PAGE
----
Briefing by Spokesperson for Secretary-General

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21-Nov-2019 00:20:25
Briefing by Stephane Dujarric, Spokesperson for the Secretary-General.

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The Secretary-General has appointed Ghada Fathi Waly of Egypt as the next Executive Director of the UN Office on Drugs and Crime. Ms. Waly will also serve as Director-General of the United Nations Office at Vienna.

She succeeds Yuri Fedotov of the Russian Federation, to whom the Secretary-General is grateful for his dedicated service to the Organization.

Ms. Waly brings to the position over thirty years of experience in the field of sustainable development, poverty reduction and social protection, women and youth empowerment. Currently Minister of Social Solidarity, a position she assumed in 2014, Ms. Waly developed the national anti-drug strategy, led a nation-wide drug awareness and prevention campaign among youth and pioneered innovative programmes to rehabilitate and reintegrate persons with substance abuse into society.

Her previous positions include her time as the UNDP Assistant Resident Representative for Egypt.

This afternoon, the Secretary-General will speak at the first meeting of the Group of Friends on Digital Technologies. He will stress the impacts – both positive and negative – of digital technologies on international peace and security, sustainable development and human rights, and he will call on the group of friends to support UN initiatives like the High-level Panel on Digital Cooperation to mitigate the risks of these technologies and ensure that everyone can benefit from them.

The Security Council is holding an open meeting, followed by consultations on Somalia.

The Secretary-General’s Special Representative, James Swan, told Council members that Somalia, together with its international partners and friends, wants to see the progress made in the past decade – including building state institutions and the military gains against al Shabaab – consolidated in 2020.

He stressed the importance of political consensus, especially ahead of next year’s elections, as well as the adoption of an amended Federal Constitution to address the threat posed by al Shabaab, and as well as address economic development.

At 3 p.m., the Council will reconvene in closed consultations to take up the issue of Cyprus.

Yesterday afternoon, Bintou Keita, the Assistant Secretary-General for Africa, reminded members of the Security Council that the situation in the Sahel is of serious concern and that urgent action is needed. Since the beginning of the year, she said, security incidents have tripled in Burkina Faso. For example, 489 incidents have been recorded so far, compared to 151 last year.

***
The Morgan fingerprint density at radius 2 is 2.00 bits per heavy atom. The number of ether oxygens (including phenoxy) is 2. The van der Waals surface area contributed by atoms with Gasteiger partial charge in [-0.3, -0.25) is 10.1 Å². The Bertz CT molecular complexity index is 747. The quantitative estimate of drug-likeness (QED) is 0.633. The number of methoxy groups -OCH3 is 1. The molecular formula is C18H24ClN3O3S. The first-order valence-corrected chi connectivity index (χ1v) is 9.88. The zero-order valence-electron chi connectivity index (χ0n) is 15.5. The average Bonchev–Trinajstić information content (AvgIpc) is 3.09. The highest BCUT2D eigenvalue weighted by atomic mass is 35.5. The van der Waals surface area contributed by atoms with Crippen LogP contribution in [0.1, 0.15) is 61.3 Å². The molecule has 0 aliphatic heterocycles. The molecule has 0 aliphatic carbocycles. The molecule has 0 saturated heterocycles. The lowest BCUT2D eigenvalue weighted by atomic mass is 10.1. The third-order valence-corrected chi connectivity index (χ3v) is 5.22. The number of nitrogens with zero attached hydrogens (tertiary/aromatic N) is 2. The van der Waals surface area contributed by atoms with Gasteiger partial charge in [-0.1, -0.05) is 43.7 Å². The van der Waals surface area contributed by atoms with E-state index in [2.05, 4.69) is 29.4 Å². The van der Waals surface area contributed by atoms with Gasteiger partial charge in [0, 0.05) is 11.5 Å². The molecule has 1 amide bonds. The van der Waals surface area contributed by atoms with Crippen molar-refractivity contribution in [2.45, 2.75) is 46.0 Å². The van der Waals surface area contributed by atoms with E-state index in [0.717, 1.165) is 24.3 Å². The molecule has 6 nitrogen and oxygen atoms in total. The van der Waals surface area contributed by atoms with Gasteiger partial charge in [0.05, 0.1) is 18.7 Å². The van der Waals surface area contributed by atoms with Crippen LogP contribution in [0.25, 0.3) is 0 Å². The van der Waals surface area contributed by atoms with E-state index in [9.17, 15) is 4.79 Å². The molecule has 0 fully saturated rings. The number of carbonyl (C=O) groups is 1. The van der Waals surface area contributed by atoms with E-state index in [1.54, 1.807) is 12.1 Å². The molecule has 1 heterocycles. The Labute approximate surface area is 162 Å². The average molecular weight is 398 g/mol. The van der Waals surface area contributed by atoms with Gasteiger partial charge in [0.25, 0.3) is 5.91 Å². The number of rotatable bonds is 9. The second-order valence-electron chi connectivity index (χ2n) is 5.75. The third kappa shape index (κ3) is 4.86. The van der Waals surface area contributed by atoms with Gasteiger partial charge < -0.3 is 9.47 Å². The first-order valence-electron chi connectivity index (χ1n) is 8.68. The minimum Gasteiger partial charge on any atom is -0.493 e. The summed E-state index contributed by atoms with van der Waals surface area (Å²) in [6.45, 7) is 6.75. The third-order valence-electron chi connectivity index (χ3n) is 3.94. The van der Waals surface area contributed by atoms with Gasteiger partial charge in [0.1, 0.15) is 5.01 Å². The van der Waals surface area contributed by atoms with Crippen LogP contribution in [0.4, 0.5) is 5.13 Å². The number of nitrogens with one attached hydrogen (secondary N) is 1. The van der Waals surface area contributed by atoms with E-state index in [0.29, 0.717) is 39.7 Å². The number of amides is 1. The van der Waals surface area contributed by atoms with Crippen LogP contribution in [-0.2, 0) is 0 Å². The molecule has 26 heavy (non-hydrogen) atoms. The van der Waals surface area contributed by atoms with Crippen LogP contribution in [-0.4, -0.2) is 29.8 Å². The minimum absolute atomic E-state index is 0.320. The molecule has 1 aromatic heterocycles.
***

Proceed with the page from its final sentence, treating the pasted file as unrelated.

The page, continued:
Terrorism today is a common problem, she said, and she called on the international community to support the G5 Sahel Joint Force, and to also renew their efforts towards development initiatives in the region.

Najat Rochdi, Senior Humanitarian Adviser to Geir Pedersen the Special Envoy on Syria, condemned today in the strongest terms the missile attack, reportedly fired from Syrian Government-controlled territory, that hit the densely populated Qah camp for internally displaced people and exploded near a maternity hospital in Idlib. At least 12 people were killed and some 50 injured, including children—with confirmed casualties expected to rise.

Ms. Rochdi called on all warring parties to protect civilians and civilian infrastructure and to abide by their obligations under international humanitarian and human rights law. The humanitarian tragedy unfolding in Syria must come to an end, she said.

The Deputy Regional Humanitarian Coordinator for Syria, Mark Cutts, also condemned the attack in the strongest terms and called for a full investigation.

He reiterated calls on all parties to the conflict to take all necessary measures to protect civilians and civilian infrastructure in line with their obligations under international law.

The Secretary-General’s Special Envoy, Christine Schraner Burgener, has wrapped up a ten-day visit to the country.

She met with Government and Tatmadaw officials in the capital Nay Pyi Taw, and also participated in the opening ceremony of the 3rd Consultation Forum of Religions for Peace.

On next year’s elections, the Special Envoy held talks with several groups, including the Union Electoral Commission, representatives of the main political parties in parliament, and Rohingya and Rakhine political parties and activists. Her discussions focused on voting rights, eligibility for elections and encouraging women’s participation.